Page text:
Here, as we have noted, Kass was standing on a sidewalk in the heart of downtown Manhattan shortly before 5 p.m. and in close proximity to a public protest. It is not clear based on the video whether protestors or pedestrians were drawn to Kass's interaction with the police. After Kass initially refused the officers' orders to “keep walking,” however, at least one unidentified individual interjected by responding to the officers that Kass was not blocking the sidewalk. Further, as can be seen on the video, once Alfieri placed his hand on Kass to guide him away from the barricades, Kass became increasingly agitated. A third officer eventually needed to intervene in order to help Alfieri physically move Kass, who was resisting Alfieri's attempts to pull him away from the barricades.

Given the context in which Kass repeatedly refused to comply with the officers' orders—on a public sidewalk where pedestrians were passing, at a time of day when the sidewalks might shortly become more congested, and in close proximity to a public protest—and because Kass became increasingly hostile and resistant toward the officers, it was objectively reasonable for the officers to infer that Kass's continued defiance of their orders recklessly created a risk that he would “cause public inconvenience, annoyance or alarm,” including a public disturbance. See N.Y. Penal Law § 240.20(6). At the very least, competent police officers could reasonably disagree as to whether, by remaining on the sidewalk despite numerous requests to move on, Kass recklessly created such a risk.

In sum, we conclude that Ernst and Alfieri had arguable probable cause to arrest Kass for violating both New York Penal Law § 195.05 and § 240.20(6) and are entitled to qualified immunity for Kass's federal false arrest and imprisonment claim. Any other conclusion, in our view, would not appropriately confine the denial of qualified immunity to officers who are “plainly incompetent” or “knowingly violate the law.” See Zalaski, 723 F.3d at 389.

II. State Law Claims

The defendants also request that this Court dismiss Kass's state law claims against the officers and the City. In exercising jurisdiction over an immediate appeal from the denial of qualified immunity, we may consider issues that are “inextricably intertwined” with the qualified immunity question, such that “no additional inquiry or analysis is necessary” once the question of qualified immunity has been resolved. Skehan v. Vill. of Mamaroneck, 465 F.3d 96, 105 (2d Cir. 2006) (citations omitted), overruled on other grounds by Appel v. Spiridon, 531 F.3d 138, 139-40 (2d Cir. 2008).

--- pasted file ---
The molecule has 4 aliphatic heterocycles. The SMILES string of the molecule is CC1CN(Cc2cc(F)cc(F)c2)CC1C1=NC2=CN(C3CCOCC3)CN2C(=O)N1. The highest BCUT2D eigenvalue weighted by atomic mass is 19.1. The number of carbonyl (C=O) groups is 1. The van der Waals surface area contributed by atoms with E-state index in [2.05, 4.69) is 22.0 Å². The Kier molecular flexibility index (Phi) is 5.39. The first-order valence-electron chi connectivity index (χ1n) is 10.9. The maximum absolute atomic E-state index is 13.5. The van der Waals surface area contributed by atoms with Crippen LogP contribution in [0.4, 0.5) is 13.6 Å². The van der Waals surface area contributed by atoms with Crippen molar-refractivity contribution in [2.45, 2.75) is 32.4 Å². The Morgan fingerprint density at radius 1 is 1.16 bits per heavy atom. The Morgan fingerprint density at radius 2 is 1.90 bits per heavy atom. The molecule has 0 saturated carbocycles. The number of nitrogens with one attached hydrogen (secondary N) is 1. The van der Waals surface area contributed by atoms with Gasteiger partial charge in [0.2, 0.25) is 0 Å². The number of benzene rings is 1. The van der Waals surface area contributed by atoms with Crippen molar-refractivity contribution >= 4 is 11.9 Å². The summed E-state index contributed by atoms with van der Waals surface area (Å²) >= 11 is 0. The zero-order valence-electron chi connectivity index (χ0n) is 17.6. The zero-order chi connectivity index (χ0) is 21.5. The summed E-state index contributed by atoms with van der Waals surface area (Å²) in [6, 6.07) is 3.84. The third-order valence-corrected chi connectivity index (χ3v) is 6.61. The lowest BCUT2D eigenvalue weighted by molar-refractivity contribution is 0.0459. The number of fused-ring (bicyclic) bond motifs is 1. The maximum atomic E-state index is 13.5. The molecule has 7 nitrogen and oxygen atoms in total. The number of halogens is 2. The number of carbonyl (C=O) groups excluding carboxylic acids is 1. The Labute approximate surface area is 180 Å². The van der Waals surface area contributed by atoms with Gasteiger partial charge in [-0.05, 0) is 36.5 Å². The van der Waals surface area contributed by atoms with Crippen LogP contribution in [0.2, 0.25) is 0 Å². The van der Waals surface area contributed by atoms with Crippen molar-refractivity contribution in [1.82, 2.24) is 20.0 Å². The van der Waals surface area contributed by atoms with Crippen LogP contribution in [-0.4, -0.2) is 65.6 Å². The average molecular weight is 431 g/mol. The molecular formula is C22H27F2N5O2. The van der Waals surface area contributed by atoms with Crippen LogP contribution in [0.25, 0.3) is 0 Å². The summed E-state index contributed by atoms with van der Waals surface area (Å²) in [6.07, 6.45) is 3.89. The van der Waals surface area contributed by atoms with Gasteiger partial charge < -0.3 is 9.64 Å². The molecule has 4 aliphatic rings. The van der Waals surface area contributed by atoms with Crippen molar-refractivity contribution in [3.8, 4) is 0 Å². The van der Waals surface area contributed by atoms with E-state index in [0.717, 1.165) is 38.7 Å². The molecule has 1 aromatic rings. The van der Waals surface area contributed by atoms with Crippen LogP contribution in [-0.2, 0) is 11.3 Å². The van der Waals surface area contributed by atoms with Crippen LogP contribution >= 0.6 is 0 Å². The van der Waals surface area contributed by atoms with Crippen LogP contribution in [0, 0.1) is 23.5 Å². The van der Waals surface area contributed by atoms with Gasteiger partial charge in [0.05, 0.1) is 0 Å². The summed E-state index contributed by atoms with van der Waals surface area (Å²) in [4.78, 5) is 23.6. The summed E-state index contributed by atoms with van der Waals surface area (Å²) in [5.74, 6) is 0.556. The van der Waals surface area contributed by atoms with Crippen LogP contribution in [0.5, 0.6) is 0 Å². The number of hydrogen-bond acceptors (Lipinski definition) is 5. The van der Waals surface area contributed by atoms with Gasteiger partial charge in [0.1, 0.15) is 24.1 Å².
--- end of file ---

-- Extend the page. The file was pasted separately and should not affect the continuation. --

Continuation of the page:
Because the officers are immune from suit with respect to Kass's federal false arrest claim, we dismiss Kass's state law false arrest claim against the officers. See Jenkins v. City of N.Y., 478 F.3d 76, 86-87 (2d Cir. 2007) (“If the ․ defendants [are] entitled to qualified immunity under federal law, ․ judgment [is] similarly appropriate on [plaintiff's] state law false arrest claim.”). We also dismiss Kass's state law false arrest claim against the City, which is based solely on his allegation that the City is responsible for any false arrest that was committed by the officers. See Demoret v. Zegarelli, 451 F.3d 140, 152-53 (2d Cir. 2006). Kass's remaining state law claims for malicious prosecution and assault and battery, however, require additional analysis and we therefore lack appellate jurisdiction over those claims. See Skehan, 465 F.3d at 105; Toussie v. Powell, 323 F.3d 178, 184-85 (2d Cir. 2003).

CONCLUSION

For the foregoing reasons, we REVERSE the district court's denial of the defendants-appellants' motion for judgment on the pleadings with respect to Kass's federal and state false arrest and imprisonment claims and DISMISS the remainder of the appeal.

FOOTNOTES

1.   There is no claim here that the officers were responding based on the content of the protestors' or Kass's speech.

JOHN M. WALKER, JR., Circuit Judge: